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Study: Sites' design, message don't mesh

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The answer to Web prosperity doesn't lie with your Webmaster or your marketing department, according to a new study from Lippincott & Margulies, the New York-based corporate identity company.

"Your business model and design must become one to succeed," says Peter Geismar, partner and manager of the company's Interactive Media Group.

Lippincott's study showed that, as recently as early 1998, 75% of corporate Web sites hadn't clearly married their purpose to their site's design.

The key to getting those answers is to look at the information exchange envisioned between users and the company, Mr. Geismar says.

"Who's your audience, what are they trying to get and step back from there," he advises.

Some sites, like Amazon.com, are aimed at direct sales, so they should quickly point users to inventory and the cash register. Other sites, like Deloitte & Touche, are delivering a corporate brand message, so they can use high-bandwidth splash screens to deliver the corporate pitch.

Patrick Keane, an analyst at Jupiter Communications, a New York market researcher, agrees that the purpose of a site will dictate its design. "On the Schwab site, you want to trade," Mr. Keane says. "But does [Procter & Gamble] want to sell Tide on its site?"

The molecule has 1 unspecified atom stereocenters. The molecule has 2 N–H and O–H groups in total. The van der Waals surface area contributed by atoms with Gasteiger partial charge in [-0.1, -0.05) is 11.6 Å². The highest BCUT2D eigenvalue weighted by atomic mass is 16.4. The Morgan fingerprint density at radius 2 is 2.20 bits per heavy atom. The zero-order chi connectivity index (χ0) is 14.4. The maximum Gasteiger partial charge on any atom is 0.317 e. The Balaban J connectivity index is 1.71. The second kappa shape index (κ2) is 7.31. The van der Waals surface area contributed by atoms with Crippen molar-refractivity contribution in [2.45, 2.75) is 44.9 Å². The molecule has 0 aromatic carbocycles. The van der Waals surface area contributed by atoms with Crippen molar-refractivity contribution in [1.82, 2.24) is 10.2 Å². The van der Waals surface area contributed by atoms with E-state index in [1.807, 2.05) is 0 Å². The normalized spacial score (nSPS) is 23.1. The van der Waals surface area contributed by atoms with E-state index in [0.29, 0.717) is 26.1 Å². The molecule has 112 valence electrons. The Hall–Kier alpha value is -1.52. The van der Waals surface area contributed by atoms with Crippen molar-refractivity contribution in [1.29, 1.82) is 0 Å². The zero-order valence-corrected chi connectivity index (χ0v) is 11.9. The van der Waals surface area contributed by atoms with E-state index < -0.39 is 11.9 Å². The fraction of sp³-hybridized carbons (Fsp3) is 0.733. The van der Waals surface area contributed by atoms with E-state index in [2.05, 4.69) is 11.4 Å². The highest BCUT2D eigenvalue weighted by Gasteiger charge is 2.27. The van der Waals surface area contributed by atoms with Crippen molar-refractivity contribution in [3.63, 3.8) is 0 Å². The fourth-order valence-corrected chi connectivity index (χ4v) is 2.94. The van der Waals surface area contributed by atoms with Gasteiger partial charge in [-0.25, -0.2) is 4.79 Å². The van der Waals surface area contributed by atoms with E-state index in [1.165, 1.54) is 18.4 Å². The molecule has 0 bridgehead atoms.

Design should help message

That consideration must affect the design, he says.

Ann Garan, editor of Contentious, a monthly Web zine that deals with design issues, says unclear ideas of a site's message can lead to big mistakes.

"One of the worst I can think of is Monsanto," she says, which delivers a host of corporate images, but has an "almost hidden pull-down menu that takes you to content."

In contrast, she says, the Federal Express Corp. site can deliver the data users need in less than a minute, without sacrificing the brand message.

"Someone should see in a half second whose site it is, what kind of site it is and what sort of content or services you're offering," she suggests. "And design all parts of your site so people can navigate easily and get back to the home page."

Webmasters are not to blame for the problems of Web site usability, Mr. Geismar says. Most of the time it's a corporate problem. "To do what we say you should do, there should be an acceptance at the top of the value of the Web to your company and business model."

He says the Webmasters understand this and are looking for strategic direction, but the strategic people don't get it and, so, can't give it.

"There was a study I saw recently saying only 23% of Fortune 1,000 executives know what a modem is," he says, adding that that's the problem in a nutshell.

Because of a lack of strategic direction, Mr. Geismar says, corporate sites are run either by business managers or Webmasters, without the corporate power to implement their decisions. "The result is a very deeply disjointed, a less well-branded site."

Why should corporate managers listen? "We forecast the Web audience growing 100% between today and 2002," says Mr. Keane.

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